HH: All right, now given that you had that debt and you paid it off, and you accumulated it running a great campaign against Barbara Boxer, who just yesterday, it got lost in the terrible news out of Paris, announced she wasn’t seeking reelection. Did the thought cross your mind that well, I’m not going to run for president, I’ll come back to California and run against whoever the Democrats put up, whether it’s their crazy attorney general, or their crazy lieutenant governor, or their crazy this or that?

CF: No, it really didn’t, because my husband and I moved back home to Virginia. I mean, I love California. I lived there for a decade. But you may remember, Hugh, that we lost our younger daughter at around the time of the Senate campaign, and our surviving daughter and our two granddaughters are in Virginia where my husband and I met and married. And it’s important to us to be close to them.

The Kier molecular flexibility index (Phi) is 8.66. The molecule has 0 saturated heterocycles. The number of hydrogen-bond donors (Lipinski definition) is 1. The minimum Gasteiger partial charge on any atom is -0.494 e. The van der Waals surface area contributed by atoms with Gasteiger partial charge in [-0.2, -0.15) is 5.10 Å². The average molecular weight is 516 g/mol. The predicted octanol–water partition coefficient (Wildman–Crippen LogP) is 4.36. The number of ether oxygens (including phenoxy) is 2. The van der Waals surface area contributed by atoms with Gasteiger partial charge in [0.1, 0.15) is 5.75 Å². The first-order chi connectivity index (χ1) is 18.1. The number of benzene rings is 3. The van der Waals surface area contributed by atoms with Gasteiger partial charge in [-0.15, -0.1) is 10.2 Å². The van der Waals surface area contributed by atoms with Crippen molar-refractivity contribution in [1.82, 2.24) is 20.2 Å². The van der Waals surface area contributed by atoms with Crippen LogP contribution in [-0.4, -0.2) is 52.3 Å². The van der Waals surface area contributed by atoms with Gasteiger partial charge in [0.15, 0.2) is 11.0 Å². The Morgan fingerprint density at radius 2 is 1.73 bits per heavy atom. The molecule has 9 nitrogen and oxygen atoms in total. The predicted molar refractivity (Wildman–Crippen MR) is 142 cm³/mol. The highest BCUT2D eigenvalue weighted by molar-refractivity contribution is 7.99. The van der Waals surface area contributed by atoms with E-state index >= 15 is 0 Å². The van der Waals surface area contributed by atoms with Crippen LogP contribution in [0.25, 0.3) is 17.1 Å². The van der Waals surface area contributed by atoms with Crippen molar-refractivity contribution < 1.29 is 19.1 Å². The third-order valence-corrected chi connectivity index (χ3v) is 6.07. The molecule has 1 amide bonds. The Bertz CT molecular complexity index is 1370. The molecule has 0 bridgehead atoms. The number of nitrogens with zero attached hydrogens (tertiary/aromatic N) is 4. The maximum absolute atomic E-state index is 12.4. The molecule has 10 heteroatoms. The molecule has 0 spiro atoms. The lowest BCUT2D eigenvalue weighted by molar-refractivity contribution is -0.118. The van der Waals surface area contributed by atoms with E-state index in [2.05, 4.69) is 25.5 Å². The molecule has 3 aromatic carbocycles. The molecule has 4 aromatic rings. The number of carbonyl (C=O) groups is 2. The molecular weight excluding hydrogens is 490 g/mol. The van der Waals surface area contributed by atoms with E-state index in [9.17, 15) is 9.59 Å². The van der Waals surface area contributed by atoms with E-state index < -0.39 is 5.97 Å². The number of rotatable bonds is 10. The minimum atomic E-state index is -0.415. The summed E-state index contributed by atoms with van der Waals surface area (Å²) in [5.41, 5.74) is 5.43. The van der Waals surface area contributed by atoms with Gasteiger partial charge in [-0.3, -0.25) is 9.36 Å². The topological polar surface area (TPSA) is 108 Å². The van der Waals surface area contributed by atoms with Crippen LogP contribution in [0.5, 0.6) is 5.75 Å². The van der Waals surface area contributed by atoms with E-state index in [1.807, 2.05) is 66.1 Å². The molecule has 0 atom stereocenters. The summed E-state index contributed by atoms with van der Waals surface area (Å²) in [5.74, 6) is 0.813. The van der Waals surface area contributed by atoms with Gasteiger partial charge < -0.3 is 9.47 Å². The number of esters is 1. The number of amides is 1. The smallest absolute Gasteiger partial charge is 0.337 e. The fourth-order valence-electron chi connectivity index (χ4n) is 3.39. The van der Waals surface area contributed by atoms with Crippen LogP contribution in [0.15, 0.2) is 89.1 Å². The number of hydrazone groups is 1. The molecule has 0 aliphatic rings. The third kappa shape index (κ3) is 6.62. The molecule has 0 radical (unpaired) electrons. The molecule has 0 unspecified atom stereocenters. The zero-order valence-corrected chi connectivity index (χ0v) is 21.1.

HH: All right, now I last saw you in Louisville when you were campaigning with Bobby Jindal on behalf of Mitch McConnell, and he won that race going away, and we talked before that event about the fact that it was becoming a security election. Ebola was scaring people, the ISIL had broken out, and ISIS had beheaded people. And I think that’s happening again, Carly Fiorina. Do you agree with that?

CF: Well, certainly. I mean, it’s hard to escape the headlines. The headlines are horrific. The situation is getting worse, not better. Terrorism is not in retreat as our President keeps trying to tell us. Actually, it is on the rise. And it’s on the rise because the world lacks American leadership, because the world lacks American clarity, moral clarity and courage. And so I think unfortunately, what we’re seeing now is predictable, but we must combat it.

HH: When this debate opens up, if you actually enter the fray, what’s the centerpiece of the Fiorina campaign? Is it going to be foreign affairs? Is it going to be economic growth? What is it?